IPO Activity Still Too Little To Support A Healthy Global Venture Industry, Survey Finds

Initial public offerings in the United States has begun to look up over the past 12 months, but venture capitalists around the world say IPOs here and in their home countries remain too subdued to support a healthy investment environment.

The observation comes from the annual Global Venture Capital Survey conducted this spring by the National Venture Capital Association and Deloitte & Touche.

While the work may not have captured the enthusiasm of the LinkedIn offering one month ago, the study is a further sign of the financial imbalance in the industry between money invested and money returned from portfolio company exits.

In fact, the study found remarkable agreement on the point. A total of 80% of the 347 venture capitalists contacted in nine major industrial countries said they viewed IPO activity as too low in their home countries (see chart above for details).

But in an interesting switch on common wisdom, they blamed a general lack of investor interest rather than burdensome regulations for the slow pace of the markets. The most important ingredient for a vibrant public market is strong investor appetite, 83% of respondents said. Just over 50% pointed to a stable economic environment. In addition, 32% singled out the need for more stock analysts. Only 33% pointed to the necessity for easier reporting requirements, referring to the demands placed on newly public companies by regulations, such as the Sarbanes-Oxley Act in the United States.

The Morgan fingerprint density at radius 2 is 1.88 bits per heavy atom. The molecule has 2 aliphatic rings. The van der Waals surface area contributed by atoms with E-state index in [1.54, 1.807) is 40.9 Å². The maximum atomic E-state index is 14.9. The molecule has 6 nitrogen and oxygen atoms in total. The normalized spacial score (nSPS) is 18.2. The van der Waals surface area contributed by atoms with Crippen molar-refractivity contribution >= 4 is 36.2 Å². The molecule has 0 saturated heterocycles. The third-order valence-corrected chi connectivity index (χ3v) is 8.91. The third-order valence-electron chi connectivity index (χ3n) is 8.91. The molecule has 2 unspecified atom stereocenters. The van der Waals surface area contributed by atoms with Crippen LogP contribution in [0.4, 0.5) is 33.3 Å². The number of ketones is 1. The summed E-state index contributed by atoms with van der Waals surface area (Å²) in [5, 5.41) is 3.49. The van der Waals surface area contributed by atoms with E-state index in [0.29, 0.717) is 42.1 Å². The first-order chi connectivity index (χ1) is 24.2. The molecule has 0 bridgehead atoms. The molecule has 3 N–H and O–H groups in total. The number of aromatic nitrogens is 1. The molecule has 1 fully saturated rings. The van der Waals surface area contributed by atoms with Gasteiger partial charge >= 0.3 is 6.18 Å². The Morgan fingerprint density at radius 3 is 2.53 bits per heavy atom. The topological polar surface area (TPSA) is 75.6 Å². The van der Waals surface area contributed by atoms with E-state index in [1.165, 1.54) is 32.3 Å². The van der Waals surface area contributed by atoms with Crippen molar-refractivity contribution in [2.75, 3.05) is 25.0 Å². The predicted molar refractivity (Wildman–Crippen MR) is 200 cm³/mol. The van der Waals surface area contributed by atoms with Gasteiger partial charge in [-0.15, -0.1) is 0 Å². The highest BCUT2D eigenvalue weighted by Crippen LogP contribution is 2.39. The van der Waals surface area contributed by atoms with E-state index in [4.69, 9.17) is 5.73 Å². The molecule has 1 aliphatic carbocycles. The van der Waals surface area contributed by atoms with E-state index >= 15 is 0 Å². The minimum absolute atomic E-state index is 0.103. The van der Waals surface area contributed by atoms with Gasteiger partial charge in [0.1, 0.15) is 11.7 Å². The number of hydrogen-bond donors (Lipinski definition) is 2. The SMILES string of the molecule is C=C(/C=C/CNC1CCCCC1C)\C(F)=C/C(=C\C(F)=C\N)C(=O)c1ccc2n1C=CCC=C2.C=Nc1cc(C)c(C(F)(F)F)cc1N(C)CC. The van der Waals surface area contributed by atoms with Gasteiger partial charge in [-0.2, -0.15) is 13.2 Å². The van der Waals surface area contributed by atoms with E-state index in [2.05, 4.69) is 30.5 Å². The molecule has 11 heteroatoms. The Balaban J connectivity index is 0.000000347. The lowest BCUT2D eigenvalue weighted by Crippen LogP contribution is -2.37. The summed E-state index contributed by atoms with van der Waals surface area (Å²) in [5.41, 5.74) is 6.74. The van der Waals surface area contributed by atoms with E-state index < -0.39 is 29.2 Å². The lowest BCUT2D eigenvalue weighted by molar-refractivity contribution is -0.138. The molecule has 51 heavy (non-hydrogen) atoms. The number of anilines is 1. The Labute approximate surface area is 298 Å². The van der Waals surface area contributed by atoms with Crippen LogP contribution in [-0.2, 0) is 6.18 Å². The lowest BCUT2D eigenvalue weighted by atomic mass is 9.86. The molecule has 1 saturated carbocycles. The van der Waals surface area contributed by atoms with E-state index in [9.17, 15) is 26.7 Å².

Perhaps the survey’s most future-focused observation zeroed in on the markets VCs expect to be most receptive to venture-backed public offerings. When asked which stock exchanges have the most promise over the next five years, 87% pointed to the Nasdaq (see chart to left). The New York Stock Exchange came in second with 39% of VCs earmarking it.

Third on the list was the Shanghai Stock Exchange, with 33% of VCs identifying it, followed by the Hong Kong Stock Exchange and London’s AIM, both with 26%.

“The U.S. still is the preferred destination of the venture capital community,” noted Mark Jensen, a partner at Deloitte & Touche and national managing partner for its venture capital services.

But watch out. Venture is going global at a fast pace.

VCJ Alert: In the July 2011 issue of Venture Capital Journal, Mark Jensen of Deloitte & Touche, and Mark Heesen, of the National Venture Capital Association, discuss the impact of the global survey.